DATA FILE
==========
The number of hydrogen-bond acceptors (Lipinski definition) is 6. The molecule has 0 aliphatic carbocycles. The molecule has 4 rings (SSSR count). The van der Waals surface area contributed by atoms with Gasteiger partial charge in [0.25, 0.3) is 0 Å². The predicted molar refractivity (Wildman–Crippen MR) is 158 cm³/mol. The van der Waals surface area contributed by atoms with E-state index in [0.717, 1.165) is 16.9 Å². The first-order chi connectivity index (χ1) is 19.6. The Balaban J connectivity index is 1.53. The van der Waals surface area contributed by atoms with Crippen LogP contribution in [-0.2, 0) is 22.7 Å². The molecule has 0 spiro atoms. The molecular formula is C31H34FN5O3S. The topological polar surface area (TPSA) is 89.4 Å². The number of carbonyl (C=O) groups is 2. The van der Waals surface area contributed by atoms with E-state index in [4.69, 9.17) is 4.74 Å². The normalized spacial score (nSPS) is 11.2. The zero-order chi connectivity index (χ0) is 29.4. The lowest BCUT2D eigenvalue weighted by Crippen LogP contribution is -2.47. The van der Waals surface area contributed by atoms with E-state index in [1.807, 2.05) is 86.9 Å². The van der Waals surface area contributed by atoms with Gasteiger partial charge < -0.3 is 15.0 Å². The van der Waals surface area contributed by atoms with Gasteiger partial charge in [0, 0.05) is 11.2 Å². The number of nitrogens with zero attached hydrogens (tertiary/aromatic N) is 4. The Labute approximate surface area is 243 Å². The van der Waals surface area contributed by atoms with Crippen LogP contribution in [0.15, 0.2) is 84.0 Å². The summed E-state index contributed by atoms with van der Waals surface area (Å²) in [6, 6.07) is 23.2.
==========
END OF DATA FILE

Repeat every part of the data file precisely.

The number of hydrogen-bond acceptors (Lipinski definition) is 6. The molecule has 0 aliphatic carbocycles. The molecule has 4 rings (SSSR count). The van der Waals surface area contributed by atoms with Gasteiger partial charge in [0.25, 0.3) is 0 Å². The predicted molar refractivity (Wildman–Crippen MR) is 158 cm³/mol. The van der Waals surface area contributed by atoms with E-state index in [0.717, 1.165) is 16.9 Å². The first-order chi connectivity index (χ1) is 19.6. The Balaban J connectivity index is 1.53. The van der Waals surface area contributed by atoms with Crippen LogP contribution in [-0.2, 0) is 22.7 Å². The molecule has 0 spiro atoms. The molecular formula is C31H34FN5O3S. The topological polar surface area (TPSA) is 89.4 Å². The number of carbonyl (C=O) groups is 2. The van der Waals surface area contributed by atoms with E-state index in [4.69, 9.17) is 4.74 Å². The normalized spacial score (nSPS) is 11.2. The zero-order chi connectivity index (χ0) is 29.4. The lowest BCUT2D eigenvalue weighted by Crippen LogP contribution is -2.47. The van der Waals surface area contributed by atoms with E-state index in [1.807, 2.05) is 86.9 Å². The van der Waals surface area contributed by atoms with Gasteiger partial charge < -0.3 is 15.0 Å². The van der Waals surface area contributed by atoms with Gasteiger partial charge in [0, 0.05) is 11.2 Å². The number of nitrogens with zero attached hydrogens (tertiary/aromatic N) is 4. The Labute approximate surface area is 243 Å². The van der Waals surface area contributed by atoms with Crippen LogP contribution in [0.15, 0.2) is 84.0 Å². The summed E-state index contributed by atoms with van der Waals surface area (Å²) in [6, 6.07) is 23.2.